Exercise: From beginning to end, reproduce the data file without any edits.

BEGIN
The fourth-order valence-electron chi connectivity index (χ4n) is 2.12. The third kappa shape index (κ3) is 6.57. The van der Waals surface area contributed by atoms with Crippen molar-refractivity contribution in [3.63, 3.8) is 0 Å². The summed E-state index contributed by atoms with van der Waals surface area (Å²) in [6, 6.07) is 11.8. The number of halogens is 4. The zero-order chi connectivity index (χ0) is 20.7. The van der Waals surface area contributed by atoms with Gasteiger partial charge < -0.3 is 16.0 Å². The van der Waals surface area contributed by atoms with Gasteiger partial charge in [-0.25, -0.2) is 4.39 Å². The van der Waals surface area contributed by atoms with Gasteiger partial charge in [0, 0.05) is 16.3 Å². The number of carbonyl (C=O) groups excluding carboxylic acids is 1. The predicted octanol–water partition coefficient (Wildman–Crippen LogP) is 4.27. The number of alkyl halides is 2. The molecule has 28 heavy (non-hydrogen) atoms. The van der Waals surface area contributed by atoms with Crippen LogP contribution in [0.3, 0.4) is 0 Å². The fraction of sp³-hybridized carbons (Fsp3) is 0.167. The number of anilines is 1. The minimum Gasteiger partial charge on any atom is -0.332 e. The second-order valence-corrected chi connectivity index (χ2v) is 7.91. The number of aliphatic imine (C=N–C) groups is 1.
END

The fourth-order valence-electron chi connectivity index (χ4n) is 2.12. The third kappa shape index (κ3) is 6.57. The van der Waals surface area contributed by atoms with Crippen molar-refractivity contribution in [3.63, 3.8) is 0 Å². The summed E-state index contributed by atoms with van der Waals surface area (Å²) in [6, 6.07) is 11.8. The number of halogens is 4. The zero-order chi connectivity index (χ0) is 20.7. The van der Waals surface area contributed by atoms with Gasteiger partial charge < -0.3 is 16.0 Å². The van der Waals surface area contributed by atoms with Gasteiger partial charge in [-0.25, -0.2) is 4.39 Å². The van der Waals surface area contributed by atoms with Gasteiger partial charge in [0, 0.05) is 16.3 Å². The number of carbonyl (C=O) groups excluding carboxylic acids is 1. The predicted octanol–water partition coefficient (Wildman–Crippen LogP) is 4.27. The number of alkyl halides is 2. The molecule has 28 heavy (non-hydrogen) atoms. The van der Waals surface area contributed by atoms with Crippen LogP contribution in [0.3, 0.4) is 0 Å². The fraction of sp³-hybridized carbons (Fsp3) is 0.167. The number of anilines is 1. The minimum Gasteiger partial charge on any atom is -0.332 e. The second-order valence-corrected chi connectivity index (χ2v) is 7.91. The number of aliphatic imine (C=N–C) groups is 1.